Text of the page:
“It is good to Love – Love being difficult. Love is perhaps the most difficult task given us, the most extreme, the final proof and text, for which all other work is only preparation.”

This is our time and this is our task – to Love everywhere – more deeply, more actively, more faithfully (which is to say when we are full of doubt), more vocally and consciously. Whatever it means to you, wherever you are, Love someone today.

If you haven’t been deeply disturbed by the tragic news of the past weeks, then you haven’t been paying attention. Or perhaps, you do not yet know that we are, in fact, all connected. In every one of these news items, I saw myself, my child, my family. I grieved for them, as I would grieve for my own, if not in degree, then at least in kind.

  • The continued migrant drownings

(my ancestors who crossed the Atlantic to come here)

  • The 19 women burned alive by ISIS for refusing to become sex slaves

(my 14-year-old daughter)

  • The Stanford rapist sentence and what it reveals about the travesty of our justice system – especially for women and minorities

(myself and all the times I drank too much in my younger years, and, if I’m completely honest, my young, white, athletic son, who knows and is and Loves  so much better and yet, at 17, still has so much more to learn)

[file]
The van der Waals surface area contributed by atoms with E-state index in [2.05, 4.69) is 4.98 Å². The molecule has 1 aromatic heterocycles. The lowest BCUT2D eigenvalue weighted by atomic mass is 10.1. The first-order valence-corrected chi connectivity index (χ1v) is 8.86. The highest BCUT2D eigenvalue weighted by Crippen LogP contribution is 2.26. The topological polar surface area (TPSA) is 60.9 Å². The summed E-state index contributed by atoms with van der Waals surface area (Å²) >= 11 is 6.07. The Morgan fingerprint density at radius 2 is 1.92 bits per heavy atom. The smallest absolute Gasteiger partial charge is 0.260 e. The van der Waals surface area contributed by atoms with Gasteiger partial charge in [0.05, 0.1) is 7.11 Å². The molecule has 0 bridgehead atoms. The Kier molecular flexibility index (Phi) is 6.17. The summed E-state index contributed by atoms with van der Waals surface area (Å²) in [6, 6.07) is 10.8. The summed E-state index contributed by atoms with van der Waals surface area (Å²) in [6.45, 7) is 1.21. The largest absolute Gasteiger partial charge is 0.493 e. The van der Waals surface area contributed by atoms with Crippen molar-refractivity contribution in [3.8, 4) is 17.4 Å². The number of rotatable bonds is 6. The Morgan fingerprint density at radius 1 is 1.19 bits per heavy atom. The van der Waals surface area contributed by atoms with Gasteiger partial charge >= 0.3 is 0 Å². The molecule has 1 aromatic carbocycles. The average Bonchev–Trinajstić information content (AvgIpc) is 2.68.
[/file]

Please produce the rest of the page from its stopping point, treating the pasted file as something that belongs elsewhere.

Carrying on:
• The political race/system in the US, which is about to get even uglier

(my neighbors and friends with whom I avoid political and religious discussions)

  • The shooting in Orlando and the threat on the Pride parade in Los Angeles

(our gay daughter, friends and family members)

If our Love is muscular enough, there is no pain in the world we cannot connect to and carry with those who are directly affected. It doesn’t mean we have to fix it, but the least we can do is acknowledge it, which will hopefully inspire us to do more.